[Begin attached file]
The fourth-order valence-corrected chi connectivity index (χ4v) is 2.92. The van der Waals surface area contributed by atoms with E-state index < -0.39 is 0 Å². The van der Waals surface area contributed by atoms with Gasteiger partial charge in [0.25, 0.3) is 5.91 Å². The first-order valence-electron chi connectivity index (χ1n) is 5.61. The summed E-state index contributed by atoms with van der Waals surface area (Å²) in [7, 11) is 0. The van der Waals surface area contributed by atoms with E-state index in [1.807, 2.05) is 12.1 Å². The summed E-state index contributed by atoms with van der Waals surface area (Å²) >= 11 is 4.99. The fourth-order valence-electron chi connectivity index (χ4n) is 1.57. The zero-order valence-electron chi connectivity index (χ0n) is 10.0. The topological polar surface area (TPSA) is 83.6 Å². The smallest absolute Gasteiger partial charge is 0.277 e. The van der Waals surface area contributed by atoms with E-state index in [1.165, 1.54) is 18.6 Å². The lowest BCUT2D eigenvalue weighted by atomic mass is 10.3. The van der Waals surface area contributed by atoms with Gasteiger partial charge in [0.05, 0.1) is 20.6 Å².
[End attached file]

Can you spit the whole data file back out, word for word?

The fourth-order valence-corrected chi connectivity index (χ4v) is 2.92. The van der Waals surface area contributed by atoms with E-state index < -0.39 is 0 Å². The van der Waals surface area contributed by atoms with Gasteiger partial charge in [0.25, 0.3) is 5.91 Å². The first-order valence-electron chi connectivity index (χ1n) is 5.61. The summed E-state index contributed by atoms with van der Waals surface area (Å²) in [7, 11) is 0. The van der Waals surface area contributed by atoms with E-state index in [1.807, 2.05) is 12.1 Å². The summed E-state index contributed by atoms with van der Waals surface area (Å²) >= 11 is 4.99. The fourth-order valence-electron chi connectivity index (χ4n) is 1.57. The zero-order valence-electron chi connectivity index (χ0n) is 10.0. The topological polar surface area (TPSA) is 83.6 Å². The smallest absolute Gasteiger partial charge is 0.277 e. The van der Waals surface area contributed by atoms with E-state index in [1.165, 1.54) is 18.6 Å². The lowest BCUT2D eigenvalue weighted by atomic mass is 10.3. The van der Waals surface area contributed by atoms with Gasteiger partial charge in [0.05, 0.1) is 20.6 Å².